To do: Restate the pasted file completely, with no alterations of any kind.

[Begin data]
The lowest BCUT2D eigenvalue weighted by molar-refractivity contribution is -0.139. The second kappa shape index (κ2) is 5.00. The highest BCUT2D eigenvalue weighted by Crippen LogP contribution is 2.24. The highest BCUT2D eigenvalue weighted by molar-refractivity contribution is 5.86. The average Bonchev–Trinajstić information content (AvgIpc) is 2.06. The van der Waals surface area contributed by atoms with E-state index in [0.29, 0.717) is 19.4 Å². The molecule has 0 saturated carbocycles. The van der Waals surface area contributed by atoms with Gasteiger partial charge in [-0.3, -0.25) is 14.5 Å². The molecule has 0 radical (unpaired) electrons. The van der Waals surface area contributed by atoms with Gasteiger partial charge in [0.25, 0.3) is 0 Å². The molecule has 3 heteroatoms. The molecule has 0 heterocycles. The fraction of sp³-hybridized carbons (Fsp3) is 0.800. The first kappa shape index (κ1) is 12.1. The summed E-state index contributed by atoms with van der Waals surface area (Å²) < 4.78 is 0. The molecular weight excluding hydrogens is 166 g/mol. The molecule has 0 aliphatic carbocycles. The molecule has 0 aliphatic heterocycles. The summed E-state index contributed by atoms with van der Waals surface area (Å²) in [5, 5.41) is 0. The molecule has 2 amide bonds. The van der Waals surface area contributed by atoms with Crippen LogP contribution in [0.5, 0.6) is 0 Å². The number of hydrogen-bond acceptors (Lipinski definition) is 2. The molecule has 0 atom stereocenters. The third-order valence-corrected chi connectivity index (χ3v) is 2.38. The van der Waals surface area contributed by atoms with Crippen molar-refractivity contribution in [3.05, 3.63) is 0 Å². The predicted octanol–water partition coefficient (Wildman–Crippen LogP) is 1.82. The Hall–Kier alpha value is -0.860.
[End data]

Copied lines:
The lowest BCUT2D eigenvalue weighted by molar-refractivity contribution is -0.139. The second kappa shape index (κ2) is 5.00. The highest BCUT2D eigenvalue weighted by Crippen LogP contribution is 2.24. The highest BCUT2D eigenvalue weighted by molar-refractivity contribution is 5.86. The average Bonchev–Trinajstić information content (AvgIpc) is 2.06. The van der Waals surface area contributed by atoms with E-state index in [0.29, 0.717) is 19.4 Å². The molecule has 0 saturated carbocycles. The van der Waals surface area contributed by atoms with Gasteiger partial charge in [-0.3, -0.25) is 14.5 Å². The molecule has 0 radical (unpaired) electrons. The van der Waals surface area contributed by atoms with Gasteiger partial charge in [0.25, 0.3) is 0 Å². The molecule has 3 heteroatoms. The molecule has 0 heterocycles. The fraction of sp³-hybridized carbons (Fsp3) is 0.800. The first kappa shape index (κ1) is 12.1. The summed E-state index contributed by atoms with van der Waals surface area (Å²) < 4.78 is 0. The molecular weight excluding hydrogens is 166 g/mol. The molecule has 0 aliphatic carbocycles. The molecule has 0 aliphatic heterocycles. The summed E-state index contributed by atoms with van der Waals surface area (Å²) in [5, 5.41) is 0. The molecule has 2 amide bonds. The van der Waals surface area contributed by atoms with Crippen LogP contribution in [0.5, 0.6) is 0 Å². The number of hydrogen-bond acceptors (Lipinski definition) is 2. The molecule has 0 atom stereocenters. The third-order valence-corrected chi connectivity index (χ3v) is 2.38. The van der Waals surface area contributed by atoms with Crippen molar-refractivity contribution in [3.05, 3.63) is 0 Å². The predicted octanol–water partition coefficient (Wildman–Crippen LogP) is 1.82. The Hall–Kier alpha value is -0.860.